This Giants fan favorite conveniently satisfies SF’s infatuation with Dungeness crab, right as the baseball (and crab season) begin in early April. The menu is limited, but Crazy Crab’z does everything well: calamari, clam chowder in a bread bowl, an overstuffed shrimp roll and the signature crab sandwich, loaded with crab and a tomato slice in between toasty and buttery SF sourdough bread slices. Everything pairs well with a Giants win.
A traditional home-style Cuban restaurant. Be sure to try the Cubano served with a lemon-butter mojo sauce. A great spot to stop in for lunch. No frills, just good Cuban food. The plantains are also a favorite of frequent diners.
You can't beat the views at this waterfront resto. Oysters and sourdough bread are the move at Bistro Boudin. They also offer killer happy hour deals: $1 oysters (usually $3), $5 sourdough pepperoni pizza, a selection of $6 craft cocktails, $5 house wine, $5 well drinks, and beers that are $3 to $4. Note: no happy hour during tourist season.
These guys dub themselves to be “The Best Falafel In Town” and it’s certainly worth assessing for yourself as they're in the conversation for sure. Sunrise Deli has been making legit Mediterranean fare in the Bay for over 30 years, and along with their falafel (get the super with eggplant and potatoes), they do a mean lamb shwarma wrap.
While Roli Roti’s rotisseries trucks can be found all over the city, the Ferry Building Farmer’s Market location is the only place where you can always get their famous Porchetta sandwich, along with the flagship rotisserie chicken. The Porchetta is pork shoulder wrapped inside of a pork belly, all rubbed down with Roli Roti’s signature spice blend and served with onion jam and greens on a soft roll. Get the potatoes with all the juicy drippings from the chickens too!
Original Joe’s has been a North Beach staple for Italian delicacies since 1937 and is still the place to over-stuff yourself on classic Italian fare. Gleaming wood surfaces and classic furniture add to the restaurant’s atmosphere, making this a great spot for a date, but just warm enough to bring your parents to for a night out. Along with popularity come long lines and waits, so be sure to make a reservation.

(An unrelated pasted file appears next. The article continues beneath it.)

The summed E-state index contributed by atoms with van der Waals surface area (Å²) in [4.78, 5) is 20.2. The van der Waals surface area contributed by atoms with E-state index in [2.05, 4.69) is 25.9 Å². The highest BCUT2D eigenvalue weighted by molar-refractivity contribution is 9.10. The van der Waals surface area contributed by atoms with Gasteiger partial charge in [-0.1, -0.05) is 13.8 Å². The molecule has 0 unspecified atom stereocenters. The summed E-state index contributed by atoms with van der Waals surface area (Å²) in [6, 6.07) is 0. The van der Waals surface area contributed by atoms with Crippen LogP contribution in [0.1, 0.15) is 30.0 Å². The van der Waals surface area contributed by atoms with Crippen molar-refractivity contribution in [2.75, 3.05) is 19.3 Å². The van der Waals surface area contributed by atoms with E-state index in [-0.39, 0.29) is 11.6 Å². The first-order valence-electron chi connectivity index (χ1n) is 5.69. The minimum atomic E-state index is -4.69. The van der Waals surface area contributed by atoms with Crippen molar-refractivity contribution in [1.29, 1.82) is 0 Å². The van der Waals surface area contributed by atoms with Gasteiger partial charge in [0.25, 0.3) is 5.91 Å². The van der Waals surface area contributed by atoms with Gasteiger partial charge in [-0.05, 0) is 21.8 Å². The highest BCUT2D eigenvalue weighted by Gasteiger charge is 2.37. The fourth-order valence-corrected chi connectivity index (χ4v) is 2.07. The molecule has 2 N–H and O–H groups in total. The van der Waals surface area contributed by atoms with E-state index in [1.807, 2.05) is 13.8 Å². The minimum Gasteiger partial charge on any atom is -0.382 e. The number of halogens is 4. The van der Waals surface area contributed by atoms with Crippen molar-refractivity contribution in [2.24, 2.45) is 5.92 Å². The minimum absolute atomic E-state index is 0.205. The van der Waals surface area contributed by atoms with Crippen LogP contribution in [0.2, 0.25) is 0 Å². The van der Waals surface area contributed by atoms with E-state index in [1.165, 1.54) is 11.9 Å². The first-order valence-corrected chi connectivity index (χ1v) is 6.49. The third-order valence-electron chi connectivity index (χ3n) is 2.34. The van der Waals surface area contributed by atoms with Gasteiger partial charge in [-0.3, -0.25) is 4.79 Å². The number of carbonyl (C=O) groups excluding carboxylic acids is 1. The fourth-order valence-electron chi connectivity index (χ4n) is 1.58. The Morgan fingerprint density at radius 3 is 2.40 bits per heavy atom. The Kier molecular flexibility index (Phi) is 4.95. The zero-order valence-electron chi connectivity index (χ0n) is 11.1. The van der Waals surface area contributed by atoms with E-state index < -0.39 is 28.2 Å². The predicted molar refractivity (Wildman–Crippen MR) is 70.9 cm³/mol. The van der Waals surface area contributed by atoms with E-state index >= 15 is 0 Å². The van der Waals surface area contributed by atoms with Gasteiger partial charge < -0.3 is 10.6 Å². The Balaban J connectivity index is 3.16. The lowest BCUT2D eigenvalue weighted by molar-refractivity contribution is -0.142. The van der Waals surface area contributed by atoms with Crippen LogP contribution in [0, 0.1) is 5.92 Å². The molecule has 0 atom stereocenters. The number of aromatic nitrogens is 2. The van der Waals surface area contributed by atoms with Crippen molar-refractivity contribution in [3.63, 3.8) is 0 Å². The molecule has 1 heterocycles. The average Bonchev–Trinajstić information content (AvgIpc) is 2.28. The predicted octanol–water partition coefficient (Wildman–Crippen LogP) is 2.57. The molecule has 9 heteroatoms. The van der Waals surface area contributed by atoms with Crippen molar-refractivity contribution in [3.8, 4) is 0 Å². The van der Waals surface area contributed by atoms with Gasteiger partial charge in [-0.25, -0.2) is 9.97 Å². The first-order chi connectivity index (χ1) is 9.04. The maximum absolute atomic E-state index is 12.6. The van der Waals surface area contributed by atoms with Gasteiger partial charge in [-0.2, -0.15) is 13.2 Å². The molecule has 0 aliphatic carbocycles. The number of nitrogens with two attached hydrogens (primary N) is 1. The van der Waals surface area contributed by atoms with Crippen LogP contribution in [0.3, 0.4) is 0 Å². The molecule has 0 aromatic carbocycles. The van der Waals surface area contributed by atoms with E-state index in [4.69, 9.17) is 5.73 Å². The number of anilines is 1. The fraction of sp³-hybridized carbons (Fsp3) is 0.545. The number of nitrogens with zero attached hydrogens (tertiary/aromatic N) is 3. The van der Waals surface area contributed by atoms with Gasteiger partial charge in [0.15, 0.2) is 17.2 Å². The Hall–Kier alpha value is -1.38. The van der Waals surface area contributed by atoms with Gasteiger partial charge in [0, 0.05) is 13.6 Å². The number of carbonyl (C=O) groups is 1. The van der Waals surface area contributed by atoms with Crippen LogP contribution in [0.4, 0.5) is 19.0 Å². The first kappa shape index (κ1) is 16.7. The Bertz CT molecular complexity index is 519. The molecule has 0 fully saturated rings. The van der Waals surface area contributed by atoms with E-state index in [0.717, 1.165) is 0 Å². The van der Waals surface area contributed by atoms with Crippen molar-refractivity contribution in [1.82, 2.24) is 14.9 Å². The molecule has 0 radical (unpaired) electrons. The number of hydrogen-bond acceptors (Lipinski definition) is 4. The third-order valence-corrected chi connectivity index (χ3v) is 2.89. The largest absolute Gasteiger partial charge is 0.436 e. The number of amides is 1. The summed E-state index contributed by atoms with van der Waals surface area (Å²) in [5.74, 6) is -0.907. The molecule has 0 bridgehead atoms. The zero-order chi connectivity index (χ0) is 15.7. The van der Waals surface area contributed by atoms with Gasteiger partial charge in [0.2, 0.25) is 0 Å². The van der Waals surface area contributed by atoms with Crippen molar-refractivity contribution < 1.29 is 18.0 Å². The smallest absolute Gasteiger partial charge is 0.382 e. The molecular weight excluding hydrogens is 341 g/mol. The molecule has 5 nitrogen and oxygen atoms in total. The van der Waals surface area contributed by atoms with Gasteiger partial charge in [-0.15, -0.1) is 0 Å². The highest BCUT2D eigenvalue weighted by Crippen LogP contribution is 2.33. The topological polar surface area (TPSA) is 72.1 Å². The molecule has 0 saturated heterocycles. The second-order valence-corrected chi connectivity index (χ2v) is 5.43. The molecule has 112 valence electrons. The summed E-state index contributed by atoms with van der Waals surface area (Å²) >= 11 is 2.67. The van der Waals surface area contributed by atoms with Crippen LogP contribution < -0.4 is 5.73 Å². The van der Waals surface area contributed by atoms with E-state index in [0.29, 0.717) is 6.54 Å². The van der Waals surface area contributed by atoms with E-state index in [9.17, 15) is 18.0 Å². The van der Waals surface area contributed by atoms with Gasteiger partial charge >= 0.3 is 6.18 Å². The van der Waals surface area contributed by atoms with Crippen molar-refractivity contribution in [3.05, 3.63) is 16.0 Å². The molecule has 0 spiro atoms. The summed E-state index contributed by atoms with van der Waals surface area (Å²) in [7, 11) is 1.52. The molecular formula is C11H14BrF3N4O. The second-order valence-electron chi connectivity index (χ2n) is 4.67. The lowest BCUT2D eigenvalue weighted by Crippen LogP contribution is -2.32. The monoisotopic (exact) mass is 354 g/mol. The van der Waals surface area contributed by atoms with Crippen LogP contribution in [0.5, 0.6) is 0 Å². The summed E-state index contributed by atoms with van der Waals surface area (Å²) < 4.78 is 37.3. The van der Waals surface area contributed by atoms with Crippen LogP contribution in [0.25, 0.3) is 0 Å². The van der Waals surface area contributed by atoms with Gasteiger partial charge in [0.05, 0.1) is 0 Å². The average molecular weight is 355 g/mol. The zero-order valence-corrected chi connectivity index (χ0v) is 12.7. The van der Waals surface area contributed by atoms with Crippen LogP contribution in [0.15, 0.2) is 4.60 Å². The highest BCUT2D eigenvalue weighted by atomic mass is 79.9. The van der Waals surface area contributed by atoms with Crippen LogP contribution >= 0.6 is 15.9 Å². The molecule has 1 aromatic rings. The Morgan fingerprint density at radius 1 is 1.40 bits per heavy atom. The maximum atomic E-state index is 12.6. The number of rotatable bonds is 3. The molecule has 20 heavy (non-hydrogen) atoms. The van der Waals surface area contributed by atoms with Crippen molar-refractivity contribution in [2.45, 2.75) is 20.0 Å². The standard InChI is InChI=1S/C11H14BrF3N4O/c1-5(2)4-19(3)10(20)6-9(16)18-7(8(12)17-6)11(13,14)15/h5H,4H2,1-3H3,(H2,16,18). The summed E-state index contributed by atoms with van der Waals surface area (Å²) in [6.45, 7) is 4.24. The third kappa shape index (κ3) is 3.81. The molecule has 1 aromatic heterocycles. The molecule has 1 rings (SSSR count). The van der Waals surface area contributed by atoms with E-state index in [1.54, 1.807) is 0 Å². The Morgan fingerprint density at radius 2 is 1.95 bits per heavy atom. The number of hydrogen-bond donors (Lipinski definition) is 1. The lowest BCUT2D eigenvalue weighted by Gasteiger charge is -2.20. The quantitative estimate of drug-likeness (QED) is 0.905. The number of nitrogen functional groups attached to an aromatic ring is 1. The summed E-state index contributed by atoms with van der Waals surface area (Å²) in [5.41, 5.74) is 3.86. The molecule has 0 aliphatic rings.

Country Bread from this well-known bakery and cafe is the original Cronut-like craze. Each day, 240 loaves are made, and within an hour, they are GONE. The bread pudding is also a mainstay at this justifiably-packed carbohydrate haven, and if you're planning on grabbing some sweets to-go, try the chocolate-rye tart with snowy meringue and a chocolately lattice.
As soon as you walk into The Hall — an upscale food court of sorts — look left for the butcher counter of The Whole Beast. They celebrate eating every part of the pig from head to tail. That means cracklins, pork butt, bone broth, bacon...you name it. Their pulled pork is unlike any other sandwich: Juicy and crispy smoked shoulder, carrot and apple slaw, thin-cut pickles, and just the right amount of a Carolina-style BBQ sauce inside of a buttery, firm brioche bun.
You'll be able to smell the wafts of perfectly-cooked bacon at this Cole Valley hub from miles away. From flavored bacon sandwiches to cookies dipped in chocolate & coated in bacon bits, there's no way you can go wrong.
This good old-fasioned butcher shop that makes massive ready to order sandwiches. The minute you walk in, you’re overcome by prime cut rib eyes and all-natural pork chops. Shift your gaze to the corner by the window where deli meats get sliced on the spot for sandwiches like the Toscano (ham, salami and coppa with all the Italian fixins) and the Roma (roast turkey, pesto, and mozzarella).